In the beginning, there was the school jotter. My first stories were scribbled in pencil in half-used lined school notebooks, liberated at the end of the year, with their boring English or History notes ripped out, leaving the covers floppy and the staples loose.
Then there was the typewriter. When I was 16, with delusions of being a writer, I asked for a typewriter for Christmas. It was, I seem to recall, an Olivetti portable, with a hard plastic case that clipped to the top. It weighed a ton, the ribbons faded quickly, and I developed sore fingers from accidentally slipping between keys with my complete lack of manual dexterity. But I loved it. I wrote my sixth-year dissertations on it, then reviews for the SF&F society newsletter at university, and stories… loads of stories.
Then there was the word processor. At the end of my first term at university, I had a little bit of money from a bursary in my bank account, and I’d seen a friend’s Amstrad PCW. If you made a mistake, you didn’t have to strike it out, or use Tippex. It had a delete key! You could go back and change words without retyping the whole story! My Amstrad PCW 8256, with its LocoScript word processing software, saw me through university; all my essays, all my articles, all my short stories (including one that was published in Exuberance magazine, and a series of humorous fantasy stories in the SF&F society newsletter Sirius Moonlight), all my letters, my final year dissertation – everything was written on my Amstrad. I even started a novel, but didn’t get very far.
Then there was a succession of PCs. My first PC, a Dell 486DX2/66, came with a copy of Microsoft Office, so Word became my primary writing tool. I sent off my strange 3″ PCW disks, incompatible with anything else in the known universe, and got my incomplete novel transferred to the hard disk of my PC, where it sat, neglected. I started something new, but that didn’t get very far either.
I tried Nanowrimo a couple of times, once with Word, once with Google Docs, but once again, the projects stalled. A few thousand words here and there.
In 2010, I heard about Scrivener. At the time, it was Mac-only, but there was a Windows beta, which sounded promising. I filed it away in the back of my mind for later.
In 2012, I remembered about Scrivener. I was keen, after years of failure, to complete a novel. I’d started too many times, failed too many times, I was over 40, and the only success I’d had was a single short story published when I was at university.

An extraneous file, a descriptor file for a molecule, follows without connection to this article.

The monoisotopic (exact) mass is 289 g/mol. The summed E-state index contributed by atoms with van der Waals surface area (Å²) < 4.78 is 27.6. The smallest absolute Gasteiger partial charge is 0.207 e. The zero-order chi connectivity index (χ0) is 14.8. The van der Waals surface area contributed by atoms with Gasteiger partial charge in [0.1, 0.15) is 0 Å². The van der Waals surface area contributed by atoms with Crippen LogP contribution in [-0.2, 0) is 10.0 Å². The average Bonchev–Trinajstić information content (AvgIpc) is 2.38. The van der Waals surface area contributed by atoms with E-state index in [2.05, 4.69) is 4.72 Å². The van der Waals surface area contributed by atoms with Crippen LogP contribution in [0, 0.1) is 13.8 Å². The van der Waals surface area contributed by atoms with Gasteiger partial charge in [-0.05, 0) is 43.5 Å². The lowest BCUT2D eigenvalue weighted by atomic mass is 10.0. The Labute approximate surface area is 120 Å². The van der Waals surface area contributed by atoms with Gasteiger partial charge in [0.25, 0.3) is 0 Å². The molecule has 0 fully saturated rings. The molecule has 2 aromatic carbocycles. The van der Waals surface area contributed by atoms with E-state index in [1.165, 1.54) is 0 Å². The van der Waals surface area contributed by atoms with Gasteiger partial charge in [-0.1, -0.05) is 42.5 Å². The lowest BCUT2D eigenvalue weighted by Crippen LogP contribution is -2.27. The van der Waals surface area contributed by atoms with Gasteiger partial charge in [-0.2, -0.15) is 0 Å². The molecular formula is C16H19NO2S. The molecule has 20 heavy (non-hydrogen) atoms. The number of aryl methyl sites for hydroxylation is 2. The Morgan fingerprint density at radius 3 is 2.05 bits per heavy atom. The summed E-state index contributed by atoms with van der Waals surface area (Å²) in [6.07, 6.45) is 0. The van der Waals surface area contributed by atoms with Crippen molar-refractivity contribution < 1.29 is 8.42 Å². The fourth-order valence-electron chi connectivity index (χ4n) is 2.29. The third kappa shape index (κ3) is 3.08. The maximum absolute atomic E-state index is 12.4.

I downloaded the trial, and ran through the (excellent) tutorial. I didn’t have to give it any more thought – I didn’t need the rest of the 30-day trial.
Reader, I bought it. At 22:40 on 15th March 2012, five years ago today, I paid for the full version of Scrivener and started working on The Chimney Rabbit. Nine months later, I’d completed the first draft – over 70,000 words.
To date, I’ve completed nine novels in Scrivener, totalling about 400,000 words. Two of these novels have been published: The Beast on the Broch:
Over the course of those nine novels in five years, Scrivener has helped with planning, writing, editing, rewriting, generating drafts, storing research, and generally holding my hand through the process. I don’t use all of its features – but I don’t need to. You can pick and choose which features suit you best. When I was rewriting The Beast on the Broch, I was able to keep two whole manuscripts – original and new – in the same project, and view them side-by-side. I can’t imagine how difficult it would have been to carry out my extensive rewrite without that feature, but it was the first time I’d used it – it was sitting there unobtrusively, just waiting for me to need it.
The release of the iOS version was the cherry on the cake – it allows me to work seamlessly on the same novel while at my desk or on the move – or more likely, on my armchair.
It seems to me that my writing falls into two phases – before Scrivener, and since.
I know which phase I prefer.